Motion Sense helps face unlock be even faster
‘New’ Google Assistant
Google also made a big deal about its upgraded Assistant on the Pixel 4 leading up to its launch. The “next-generation” Assistant blew us away back at I/O in a demo, and it’s still impressive on the Pixel 4.
To get those faster speeds, Google shrunk the models needed to use Assistant down to 500MB, meaning they can be stored on the phone itself. This means Assistant doesn’t need to talk to Google for every command and can speed through some commands directly on the device.
Here’s the thing about that, though. Most of the commands I already use for Google Assistant already need to talk to the internet to gather data. The only benefits you’ll get from this new Assistant on the Pixel 4 is for local actions such as opening apps or sifting through photo galleries. For most people, I’d bet it’s not going to be crazy useful as my colleague Abner Li detailed in a deeper review of the new Assistant.
It is quite ridiculous, though, that you currently can’t even have a G Suite account on the device without disabling the new Assistant. I’ve resorted to using a third-party email app while I wait for Google to fix this bizarre bug.
The part of the Pixel 4’s software experience that really sold me this year is the performance. The upgrade to a Snapdragon 855 and 6GB of RAM from the Pixel 3 has made a dramatic difference in terms of performance.
Apps are fast and fluid, the UI is super smooth, and multi-tasking is free from issues too. It’s hard to put into words just how fast this phone is, but even after using technically more powerful phones from OnePlus and Samsung, I can still say that I think the Pixel 4 is the fastest Android smartphone I’ve ever used and I feel there’s not much more that needs to be said.
For the Pixel 4’s display, Google is using another OLED panel, this time at 5.7-inches on the smaller phone I’ve been using. The resolution is FHD+ (1080p) and it’s sharp with good colors and viewing angles. It’s a huge step up if you’re upgrading from the first two generations of Pixel, and just as good as last year’s Pixel 3 as well.
There are two points about the Pixel 4’s display, though, that need to be talked about on their own. The first is the brightness, and it’s a negative point.
Unfortunately, the display on the Pixel 4 isn’t bright at all. It maxes out at 445 nits which means it’s serviceable, but outdoors you’re going to have trouble reading it at times. By comparison, devices from Samsung, OnePlus, and others have been maxing out at over 1,000 nits when in super bright situations. I’ve had trouble using the display outdoors some days, and that feels weird to say for a 2019 smartphone.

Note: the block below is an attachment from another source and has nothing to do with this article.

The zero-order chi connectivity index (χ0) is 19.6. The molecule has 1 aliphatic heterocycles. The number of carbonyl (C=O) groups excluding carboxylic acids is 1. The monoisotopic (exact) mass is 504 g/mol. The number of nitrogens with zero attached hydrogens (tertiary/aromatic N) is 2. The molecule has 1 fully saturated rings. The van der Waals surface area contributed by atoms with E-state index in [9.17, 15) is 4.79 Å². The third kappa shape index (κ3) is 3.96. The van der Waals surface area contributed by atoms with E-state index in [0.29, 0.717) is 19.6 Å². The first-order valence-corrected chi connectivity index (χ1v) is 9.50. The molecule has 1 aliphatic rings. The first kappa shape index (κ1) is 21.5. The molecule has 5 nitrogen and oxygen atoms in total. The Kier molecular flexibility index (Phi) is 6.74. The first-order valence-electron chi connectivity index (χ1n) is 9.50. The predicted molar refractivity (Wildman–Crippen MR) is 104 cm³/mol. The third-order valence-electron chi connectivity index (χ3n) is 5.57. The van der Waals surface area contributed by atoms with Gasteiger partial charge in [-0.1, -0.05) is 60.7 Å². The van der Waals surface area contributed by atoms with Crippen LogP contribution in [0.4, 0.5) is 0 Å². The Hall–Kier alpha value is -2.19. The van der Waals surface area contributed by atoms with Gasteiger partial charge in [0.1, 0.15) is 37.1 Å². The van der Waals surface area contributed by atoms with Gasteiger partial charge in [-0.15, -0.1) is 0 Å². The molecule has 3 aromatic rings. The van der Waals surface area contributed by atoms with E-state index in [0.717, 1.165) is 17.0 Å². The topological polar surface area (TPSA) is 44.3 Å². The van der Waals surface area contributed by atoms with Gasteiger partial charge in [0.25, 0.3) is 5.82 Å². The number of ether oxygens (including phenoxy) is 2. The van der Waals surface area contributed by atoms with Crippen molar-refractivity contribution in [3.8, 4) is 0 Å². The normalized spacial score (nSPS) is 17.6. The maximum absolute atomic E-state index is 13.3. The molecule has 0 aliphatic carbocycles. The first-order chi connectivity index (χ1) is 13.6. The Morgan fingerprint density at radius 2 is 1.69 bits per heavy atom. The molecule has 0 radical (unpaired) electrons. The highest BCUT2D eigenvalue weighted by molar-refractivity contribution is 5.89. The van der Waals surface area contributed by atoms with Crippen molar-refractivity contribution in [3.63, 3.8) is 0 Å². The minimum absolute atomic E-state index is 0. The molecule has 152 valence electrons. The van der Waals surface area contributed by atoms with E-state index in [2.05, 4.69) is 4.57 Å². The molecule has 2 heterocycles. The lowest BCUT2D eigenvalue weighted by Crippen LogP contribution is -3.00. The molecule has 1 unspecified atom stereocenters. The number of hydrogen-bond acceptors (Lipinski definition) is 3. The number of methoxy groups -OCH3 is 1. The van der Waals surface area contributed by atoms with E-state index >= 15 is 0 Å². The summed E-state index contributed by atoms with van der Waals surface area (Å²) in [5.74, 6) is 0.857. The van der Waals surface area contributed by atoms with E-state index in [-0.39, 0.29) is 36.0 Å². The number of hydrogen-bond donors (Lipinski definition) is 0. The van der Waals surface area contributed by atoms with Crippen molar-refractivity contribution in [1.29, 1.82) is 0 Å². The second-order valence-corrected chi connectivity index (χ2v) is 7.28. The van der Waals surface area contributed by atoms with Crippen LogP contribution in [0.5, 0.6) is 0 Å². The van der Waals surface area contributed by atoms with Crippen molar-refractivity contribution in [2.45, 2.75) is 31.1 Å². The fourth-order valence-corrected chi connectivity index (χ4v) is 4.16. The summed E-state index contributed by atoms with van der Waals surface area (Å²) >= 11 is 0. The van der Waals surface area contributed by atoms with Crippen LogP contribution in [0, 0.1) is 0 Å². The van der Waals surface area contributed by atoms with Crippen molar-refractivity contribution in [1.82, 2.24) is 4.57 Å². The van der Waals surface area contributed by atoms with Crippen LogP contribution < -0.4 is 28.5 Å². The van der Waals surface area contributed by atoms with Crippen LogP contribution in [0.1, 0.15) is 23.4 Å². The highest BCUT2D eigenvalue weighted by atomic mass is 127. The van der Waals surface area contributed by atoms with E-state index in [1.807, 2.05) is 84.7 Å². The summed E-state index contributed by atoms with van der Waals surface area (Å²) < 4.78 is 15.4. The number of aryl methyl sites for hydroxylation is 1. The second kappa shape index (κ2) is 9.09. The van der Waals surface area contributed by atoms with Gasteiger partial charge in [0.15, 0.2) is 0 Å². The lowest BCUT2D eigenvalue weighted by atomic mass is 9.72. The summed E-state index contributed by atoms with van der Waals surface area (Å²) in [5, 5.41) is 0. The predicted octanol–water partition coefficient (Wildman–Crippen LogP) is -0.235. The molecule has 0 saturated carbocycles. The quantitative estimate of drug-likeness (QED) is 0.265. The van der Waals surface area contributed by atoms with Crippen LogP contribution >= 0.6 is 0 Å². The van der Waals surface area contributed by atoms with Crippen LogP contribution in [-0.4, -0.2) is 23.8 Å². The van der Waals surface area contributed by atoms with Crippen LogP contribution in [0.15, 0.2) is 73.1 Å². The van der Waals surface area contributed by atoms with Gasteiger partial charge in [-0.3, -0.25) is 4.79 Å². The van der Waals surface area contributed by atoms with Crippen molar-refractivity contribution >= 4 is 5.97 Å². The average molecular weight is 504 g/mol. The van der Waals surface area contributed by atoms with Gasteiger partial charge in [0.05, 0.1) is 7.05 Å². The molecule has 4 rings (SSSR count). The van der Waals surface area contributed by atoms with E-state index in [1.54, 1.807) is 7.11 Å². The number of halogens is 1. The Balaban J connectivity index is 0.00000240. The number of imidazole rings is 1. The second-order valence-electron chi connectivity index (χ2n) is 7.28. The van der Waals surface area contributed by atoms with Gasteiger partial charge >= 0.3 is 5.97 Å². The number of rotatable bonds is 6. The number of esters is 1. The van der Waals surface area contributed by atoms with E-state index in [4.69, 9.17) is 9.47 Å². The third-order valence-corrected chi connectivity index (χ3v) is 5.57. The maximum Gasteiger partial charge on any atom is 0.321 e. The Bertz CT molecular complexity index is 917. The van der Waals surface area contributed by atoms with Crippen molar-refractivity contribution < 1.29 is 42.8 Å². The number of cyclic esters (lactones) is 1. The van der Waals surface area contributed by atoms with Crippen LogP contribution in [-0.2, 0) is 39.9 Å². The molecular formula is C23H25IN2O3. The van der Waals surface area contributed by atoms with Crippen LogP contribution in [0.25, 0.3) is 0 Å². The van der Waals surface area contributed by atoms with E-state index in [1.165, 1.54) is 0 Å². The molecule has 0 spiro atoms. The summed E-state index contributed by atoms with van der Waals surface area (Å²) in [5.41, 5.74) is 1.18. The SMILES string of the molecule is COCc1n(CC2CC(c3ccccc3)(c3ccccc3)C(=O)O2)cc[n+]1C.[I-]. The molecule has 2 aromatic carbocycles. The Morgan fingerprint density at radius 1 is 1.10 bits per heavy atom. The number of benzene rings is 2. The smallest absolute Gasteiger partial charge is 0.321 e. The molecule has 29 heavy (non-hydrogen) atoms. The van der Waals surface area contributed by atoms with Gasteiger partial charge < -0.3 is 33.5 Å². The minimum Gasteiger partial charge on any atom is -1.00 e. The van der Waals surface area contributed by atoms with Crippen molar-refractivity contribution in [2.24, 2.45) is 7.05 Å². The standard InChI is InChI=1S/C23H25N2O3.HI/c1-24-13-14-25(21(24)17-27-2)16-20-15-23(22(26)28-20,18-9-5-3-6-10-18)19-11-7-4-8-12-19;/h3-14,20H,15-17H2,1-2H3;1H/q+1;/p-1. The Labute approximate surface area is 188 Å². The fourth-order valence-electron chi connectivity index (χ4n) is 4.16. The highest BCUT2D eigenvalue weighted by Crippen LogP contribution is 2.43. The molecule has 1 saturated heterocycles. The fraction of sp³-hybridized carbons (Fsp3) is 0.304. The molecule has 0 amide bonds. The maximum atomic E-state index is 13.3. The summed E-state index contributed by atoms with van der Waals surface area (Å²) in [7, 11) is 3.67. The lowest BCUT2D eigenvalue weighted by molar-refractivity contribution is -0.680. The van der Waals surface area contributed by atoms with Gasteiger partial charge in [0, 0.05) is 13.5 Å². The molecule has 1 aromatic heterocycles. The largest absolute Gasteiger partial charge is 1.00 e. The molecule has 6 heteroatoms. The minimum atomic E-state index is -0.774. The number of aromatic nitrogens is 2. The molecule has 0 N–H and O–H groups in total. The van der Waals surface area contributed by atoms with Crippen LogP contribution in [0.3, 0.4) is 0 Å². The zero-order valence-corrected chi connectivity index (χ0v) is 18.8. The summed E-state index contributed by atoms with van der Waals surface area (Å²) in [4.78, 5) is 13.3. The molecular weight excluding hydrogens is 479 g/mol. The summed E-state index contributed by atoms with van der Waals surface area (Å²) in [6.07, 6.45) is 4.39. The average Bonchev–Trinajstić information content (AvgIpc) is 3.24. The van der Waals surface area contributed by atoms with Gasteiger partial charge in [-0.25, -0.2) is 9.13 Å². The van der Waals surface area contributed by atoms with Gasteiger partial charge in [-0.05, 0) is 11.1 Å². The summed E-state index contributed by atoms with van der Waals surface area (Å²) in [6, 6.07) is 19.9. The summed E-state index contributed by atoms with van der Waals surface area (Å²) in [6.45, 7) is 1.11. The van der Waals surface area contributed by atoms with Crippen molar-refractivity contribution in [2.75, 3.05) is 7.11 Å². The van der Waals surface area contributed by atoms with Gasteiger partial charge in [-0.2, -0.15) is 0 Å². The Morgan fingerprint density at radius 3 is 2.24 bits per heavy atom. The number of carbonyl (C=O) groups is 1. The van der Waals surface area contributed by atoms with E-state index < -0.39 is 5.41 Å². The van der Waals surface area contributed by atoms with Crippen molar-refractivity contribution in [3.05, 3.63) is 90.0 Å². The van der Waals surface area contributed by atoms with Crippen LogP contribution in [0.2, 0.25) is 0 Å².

The other notable thing about the Pixel 4’s display is its 90Hz refresh rate. This feature allows the display to refresh the content 90 times per second compared to 60 times on most other smartphones. The difference is highly noticeable, but it’s not turned on at all times on the Pixel 4.
Google will change this in a coming update, but if you buy a Pixel 4 today the refresh rate will go down to 60Hz whenever the display is at less than 75% brightness. There are reasons why the phone does this that make sense, but it’s a shame. There is, however, a setting to force the 90Hz refresh rate at all times. When it’s turned on, the fastest Android phone is also the smoothest.
The best thing about every Pixel phone is its camera, and the Pixel 4 is better than ever… as if that’s a surprise. For the fourth year in a row, Google is using a 12MP sensor for its main camera and it’s almost the same sensor that was found in the Pixel 3.
The long story short on Pixel 4’s new camera is that Google has another winner, at least when it comes to stills. Video still needs work, though. It stutters on 4K 30 and even on 1080p at times and lacks 4K 60 too which is a shame, but I don’t think a deal-breaker.
Google has even shown just how good it is at computational photography by including an astrophotography mode which can quite literally capture photos of the Milky Way. However, you’ll need a tripod to accomplish that, but the results are still stunning.
I’m constantly impressed with the quality of pictures taken with the Pixel 4 and the images below speak for themselves, but I think there are two features that really deserve attention.
Firstly, there are the new dual-exposure controls. These adjust the shadows and the brightness to create some truly unique shots. Just by messing with these sliders, I’ve managed to capture shots on the Pixel 4 that are impossible on any other phone. Plus, since Google added Live HDR+ to the Pixel 4’s viewfinder, you can see those adjustments in real-time.